This lesion was found in the transverse colon of a patient with a change in bowel habit
HOW WILL YOU MANAGE THIS?
■ I will ignore it
Brilliant, so would I !!!
■ Apply APC in the centre
Yes but only if patient has an IDA !
■ Apply APC from the periphery and working inwards
Advocated by some but life's too short!
■ Inject saline below and then apply APC
Overkill I think ...
■ Apply a clip to the centre
Angioectasia (formerly called 'angiodysplasia but of course these are not 'dysplastic'/ pre-malignant) are an acquired vascular malformation associated with advancing age, aortic stenosis, Von Willebrand Disease and chronic kidney disease. If a patient asks me, I usually put it more diplomatically as 'these come with maturity'. Seems kinder!
They are supposedly a little more common on the right than the left side. IF the patient is anaemic, APC is the treatment of choice. I have tried clips but they don't work. Be careful though as APC has been linked with delayed perforation in up to 1% of cases [Olmos J A. Dis Colon Rectum. 2006;49:1507–16]. I turn the APC down to 30 watts only and set the machine to 'pulsed APC'. Even so, please be sensible and stop after a maximum of a few seconds of heat! Some first raise the lesion with saline but first I don't think that this is necessary unless you are careless with the APC and secondly, I runs the risk of the underlying central, feeding vessel not actually getting ablated.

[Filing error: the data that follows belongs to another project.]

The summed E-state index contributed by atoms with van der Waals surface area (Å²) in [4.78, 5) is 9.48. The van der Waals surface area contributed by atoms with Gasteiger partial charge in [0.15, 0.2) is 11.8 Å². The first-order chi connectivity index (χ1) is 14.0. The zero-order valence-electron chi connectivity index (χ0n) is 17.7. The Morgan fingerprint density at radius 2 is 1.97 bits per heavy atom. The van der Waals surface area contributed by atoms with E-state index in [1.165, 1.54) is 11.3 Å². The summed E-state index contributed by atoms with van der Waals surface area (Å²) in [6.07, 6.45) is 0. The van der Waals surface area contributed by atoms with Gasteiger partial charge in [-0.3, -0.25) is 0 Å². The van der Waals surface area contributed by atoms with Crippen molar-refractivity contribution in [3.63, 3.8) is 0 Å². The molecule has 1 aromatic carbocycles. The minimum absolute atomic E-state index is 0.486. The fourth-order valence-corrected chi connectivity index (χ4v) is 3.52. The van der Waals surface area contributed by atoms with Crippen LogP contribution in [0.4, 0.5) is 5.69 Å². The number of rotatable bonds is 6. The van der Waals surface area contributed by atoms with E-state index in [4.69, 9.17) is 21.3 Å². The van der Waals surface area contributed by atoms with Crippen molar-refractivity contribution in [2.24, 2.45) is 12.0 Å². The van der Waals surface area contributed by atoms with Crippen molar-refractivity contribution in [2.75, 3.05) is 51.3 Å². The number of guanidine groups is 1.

Of course you could also use a 'coagulation grasper' if you are willing to pay €250 for the same outcome. Alternatively, you may consider a 'hot biopsy forceps' but of course these are now 'banned' and could land you in deep trouble if there is problem. Must admit that I use them instead of coagulation graspers because I'm too stingy to pay the €250.
The correct answer in this case is probably not to do anything as the patient is not anaemic (and presumably has never been anaemic in the past). Secondly, I would advocate that you apply heat to the centre of the lesion only as those spidery legs will then disappear as in the example below.
By the way, it's not described in literature but there are actually two types of angioectasia. There are the 'spider naevi like' angioectasia as in the case above but angioectasia more commonly appear as red blobs as in the example below. Must admit that I don't know why. Must have something to do with the aetiology ...